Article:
An issue could be figuring out how to deal with foreign CBDCs and how to ensure coherence with existing regulatory systems such as the exchange control mechanism in some economies.
“CBDC is not only about the performance of a currency. It is also about the future of the international monetary system. For example, historically the US dollar was the most dominant. But it seems that we may move to different hubs of currency.
“Economies would probably behave largely instrumentally due to currency competition which can create inconsistency in regulation. This in turn can result in greater fragmentation in the international monetary system,” Prof. Wang says. How exactly CBDC and its network affect the global financial network deserve close attention.
Will there be a change in how commercial banks operate?
CBDC is expected to significantly impact commercial banks and their business model, although the extent will depend on the design of CBDC and actual use by CBDC users. Poised as a game changer in the financial system that is to profoundly affects central banks, commercial businesses, payment sectors, data centres, credit rating agencies and service sectors, CBDC can be classified as either wholesale or retail CBDCs – with the latter being used by individuals.
“There are countries such as China that are exploring retail CBDC. This means in many cases that commercial banks will have to change their role and rethink their distribution activities. For instance, commercial banks could face more fierce pressure to reduce costs, banking fees or provide better services to retain their customer base. They also need to comply with new regulatory requirements regarding CBDC.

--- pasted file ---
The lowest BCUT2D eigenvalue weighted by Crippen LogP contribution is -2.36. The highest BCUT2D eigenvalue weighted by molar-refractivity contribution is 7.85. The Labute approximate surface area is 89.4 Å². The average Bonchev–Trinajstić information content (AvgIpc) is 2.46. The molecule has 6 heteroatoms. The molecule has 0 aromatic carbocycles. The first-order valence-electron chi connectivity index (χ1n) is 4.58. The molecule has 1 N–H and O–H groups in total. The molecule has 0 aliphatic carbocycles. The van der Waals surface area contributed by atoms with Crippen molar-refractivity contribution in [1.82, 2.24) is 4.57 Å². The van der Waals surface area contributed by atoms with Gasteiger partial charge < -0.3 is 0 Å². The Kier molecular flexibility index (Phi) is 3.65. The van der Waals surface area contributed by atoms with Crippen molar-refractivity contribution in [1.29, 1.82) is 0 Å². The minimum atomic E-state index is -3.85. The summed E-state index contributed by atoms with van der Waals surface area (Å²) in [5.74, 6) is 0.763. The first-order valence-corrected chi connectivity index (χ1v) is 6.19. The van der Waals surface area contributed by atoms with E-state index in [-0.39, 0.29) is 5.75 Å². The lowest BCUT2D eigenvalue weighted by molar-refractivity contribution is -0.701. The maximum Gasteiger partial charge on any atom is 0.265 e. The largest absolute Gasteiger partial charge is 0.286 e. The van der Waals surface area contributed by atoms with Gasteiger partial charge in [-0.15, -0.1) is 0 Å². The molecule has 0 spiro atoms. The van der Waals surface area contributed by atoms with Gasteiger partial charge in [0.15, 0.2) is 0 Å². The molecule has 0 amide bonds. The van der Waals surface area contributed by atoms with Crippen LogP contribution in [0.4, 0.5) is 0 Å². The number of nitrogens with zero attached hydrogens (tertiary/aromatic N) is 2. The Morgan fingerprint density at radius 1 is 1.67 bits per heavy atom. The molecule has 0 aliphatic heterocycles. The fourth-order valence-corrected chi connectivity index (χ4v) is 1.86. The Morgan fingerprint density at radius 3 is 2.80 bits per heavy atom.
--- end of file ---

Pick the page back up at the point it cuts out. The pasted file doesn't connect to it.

“Commercial banks’ interest rates are usually low so there is limited incentive for depositors to rely on these. Some users might feel that CBDC – the central bank’s digital currency – is more convenient and more reliable to use. This would likely reduce bank deposits. Reduced bank deposits will therefore lead to an increased cost of loans.”
However, there are associated risks such as data regulation, privacy protection and cyber security. For example, in terms of data-related issues, it is important to know how to share data with central banks and how to interoperate among different currencies, even private currency such as Bitcoin.
“When a country issues a CBDC, all the banks will have to comply with their privacy and technical requirements. They will have to think about who will build the infrastructure, whether they have the equipment to support the infrastructure, how to interoperate with the existing platform, how to deal with data flow issues, how to protect privacy while fighting illicit financial flows, how to deal with the terms and conditions for your users in that regard, how should international banks deal with different compliance requirements?”
Will regulations have to change to accommodate CBDC?
Prof. Wang says there are many new changes required to CBDC regulations. And this is the reason why international organisations, groups of developed and developing central banks, have to work together.
“Regulations should take into account the main risks of CBDC, such as data security, data loss and other operation risks. For example, how do two countries ensure they can successfully design data security arrangements for CBDC? It is tricky because sometimes CBDC may be designed to address possible economic sanctions.”
Prof. Wang says regulators have to think carefully about domestic and international markets too. A key issue will be how to balance efficiency and security. “If you want to be efficient, you may have to sacrifice security to an extent. But if you want to have more security that may, in turn, slow down your transaction."
Heng Wang is a professor and co-director of UNSW Law & Justice's Herbert Smith Freehills China International Business and Economic Law (CIBEL) Centre, the largest centre in this field outside China.